The glycogenin protein from rabbit skeletal muscle has been sequenced by Campbell and Cohen (1989, Eur J Biochem, 185:119-125), and a glycogenin cDNA has also been identified (Viskupic et al, 1991, FASEB J, 5(6):A1547 and 1992, J Biol Chem, 267(36):25759-25763). The partial amino acid sequencing of peptide fragments of amylogenin from B73 maize was carried out by Gieowar-Singh, Lamoko and Whelan (1992, FASEB J, 6(4):A1520 and A3382); the amino acid sequences of nine purified tryptic peptides (labelled T1-T9) are shown below:
SEQ ID NO:33 T 1 (P 1)-Y V N A V M T I P K
SEQ ID NO:34 T 2 (P 3)-E G A N F V X G Y P F S L R *
SEQ ID NO:35 T 3 (P 4)-Y X X M W A G W T V K
SEQ ID NO:36 T 4 (P 4)-E G A H T A V S H G L W L N I P D Y D A P T Q L V K P K
SEQ ID NO:37 T 5 (P 5)-L G D A M V T W I E A W D E L N P S T P A A A D G K
SEQ ID NO:38 T 6 (P 6)-L G D A M V T D I E A A D E L N P A G P X X X X K
SEQ ID NO:39 T 7 (P 6)-N L L S P S T P F F F N T L Y D P Y R E G A N F V X G Y P F S L R*
SEQ ID NO:40 T 8 (P 7)-G I F W Q E D I I P F F Q N V T I P K
SEQ ID NO:41 T 9 (P 9)-N L D F L E M W R P F F Q P Y H L I I V Q D G D P T K
* radioglucosylated tryptic peptides

The use of glycogenin and amylogenin DNA sequences is described in International patent application number GB93/01821. A cDNA clone encoding amylogenin from B73 maize was deposited at the American Type Culture Collection, 12301 Parklawn Drive, Rockville, Md. 20852, USA under the terms of the Budapest Treaty on Aug. 19, 1993 under the accession number ATCC, 69389. Partial cDNA sequences corresponding to amylogenin are given below in Tables 1 and 2. (SEQ ID NOS:42 and 43 respectively). The genes for any such amylogenin protein may be used in constructs according to this invention.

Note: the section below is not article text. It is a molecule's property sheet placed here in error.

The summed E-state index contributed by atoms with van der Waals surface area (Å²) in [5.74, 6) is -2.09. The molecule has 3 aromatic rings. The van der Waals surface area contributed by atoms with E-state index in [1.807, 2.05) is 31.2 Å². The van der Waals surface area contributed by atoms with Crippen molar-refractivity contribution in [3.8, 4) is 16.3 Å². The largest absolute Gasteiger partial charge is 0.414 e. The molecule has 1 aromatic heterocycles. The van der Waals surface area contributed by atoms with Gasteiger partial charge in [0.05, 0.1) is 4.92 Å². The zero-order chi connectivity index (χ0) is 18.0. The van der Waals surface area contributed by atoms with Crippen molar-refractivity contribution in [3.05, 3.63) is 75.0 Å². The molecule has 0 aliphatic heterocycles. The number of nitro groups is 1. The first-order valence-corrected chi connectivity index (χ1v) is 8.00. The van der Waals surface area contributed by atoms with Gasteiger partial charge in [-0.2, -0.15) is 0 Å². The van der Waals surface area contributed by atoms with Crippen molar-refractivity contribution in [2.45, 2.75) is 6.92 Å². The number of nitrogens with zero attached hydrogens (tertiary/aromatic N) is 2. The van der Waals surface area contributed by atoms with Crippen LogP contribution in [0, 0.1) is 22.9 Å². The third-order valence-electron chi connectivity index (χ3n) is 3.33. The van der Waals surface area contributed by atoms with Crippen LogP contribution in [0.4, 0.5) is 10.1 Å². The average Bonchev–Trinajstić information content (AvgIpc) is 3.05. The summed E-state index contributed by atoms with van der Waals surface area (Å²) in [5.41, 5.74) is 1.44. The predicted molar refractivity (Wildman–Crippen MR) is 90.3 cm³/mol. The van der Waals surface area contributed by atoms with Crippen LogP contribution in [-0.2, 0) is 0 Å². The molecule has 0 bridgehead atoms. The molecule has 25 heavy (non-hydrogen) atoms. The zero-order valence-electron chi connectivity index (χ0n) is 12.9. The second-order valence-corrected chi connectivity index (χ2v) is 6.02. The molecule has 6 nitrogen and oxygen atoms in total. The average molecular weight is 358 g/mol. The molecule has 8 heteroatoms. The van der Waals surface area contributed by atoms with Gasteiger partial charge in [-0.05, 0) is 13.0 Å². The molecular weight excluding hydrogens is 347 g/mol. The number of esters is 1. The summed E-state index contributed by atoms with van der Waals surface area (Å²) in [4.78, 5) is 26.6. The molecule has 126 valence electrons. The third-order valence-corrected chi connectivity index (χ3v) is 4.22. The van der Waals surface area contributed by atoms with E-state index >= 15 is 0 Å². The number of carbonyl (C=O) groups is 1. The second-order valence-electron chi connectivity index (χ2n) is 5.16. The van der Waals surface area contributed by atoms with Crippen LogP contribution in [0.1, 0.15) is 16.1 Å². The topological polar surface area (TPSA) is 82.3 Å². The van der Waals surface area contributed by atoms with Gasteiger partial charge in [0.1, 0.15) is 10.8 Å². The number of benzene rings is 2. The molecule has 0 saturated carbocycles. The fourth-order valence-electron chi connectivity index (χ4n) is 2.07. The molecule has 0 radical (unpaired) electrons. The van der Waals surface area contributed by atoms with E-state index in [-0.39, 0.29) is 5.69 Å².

TABLE 1
SEQUENCE (I)
TGAACTTGGCCTTTGACCGTGA GCTCATTGGTCCGGCTATGTAC
TTCGGTCTCCTGGGTGATGGTC AGCCTATTGGTCGCTACGACGA
TATGTGGGCTGGGTGGTGTGTC AAGGTGATCTGTGATCATTTGG
GATTGGGAGTGAAGACGGGTCT TCCCTACATCTACCACAGCAAG
GCGAGCAACCCATTTGTGAACC TGAAGAAGGAGTACAAGGGAAT
TTTCTGGCAGGAGGACATCATG CCTTTCTTCCAGAGTGCAAAGC
TCTCGAAAGAAGCTGTGACGGT TCAACAATGCTACATTGAGCTG
TCCAAGATGGTGAAGGAGAAGC TTAGCGCCATTGATCCTTACTT
TGACAAGCTTGCTGATGCTATG GTGACTTGGATTGACGCTTGGG
ATGTGCTTAACCCGGCCACATA AG

TABLE 2
SEQUENCE (II)
CTTCCGTTCTTCTTTAACACCT TGTACGATCCCTACCGTGAAGG
TGCTGACTTCGTCCGTGGATAC CCTTTCAGTCTCCGTGAGGGTG
TTTCCACTGCTGTTTCTCACGG TCTCGGGCTCAACATCCCTGAT
TACGACGCCCCAACTCAACTCG TCAAGCCTAAGGAAAGAAACAC
AAGGTATGTGGATGCTGTCATG ACCATCCCAAAGGAACACCTTT
GGCCAATTGTGTGGCATGAACT GCC

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Classifications
U.S. Classification426/661, 426/578
International ClassificationA23G1/56, A01H5/10, A23G3/34, A23G3/36, C12N15/82, A23G1/42, A23L1/0522, A21D2/18, A23G1/00, A23G3/00, C12N15/05
Cooperative ClassificationA23L1/0522, A23G3/366, A23G2200/06, A01H5/10, A23G3/346, A23G1/56, A21D2/186, A23G1/423, C12N15/8245
European ClassificationA23G1/56, A23G3/34E, A23L1/0522, A23G3/36M2, A21D2/18E, A23G1/42M, A01H5/10, C12N15/82C4B2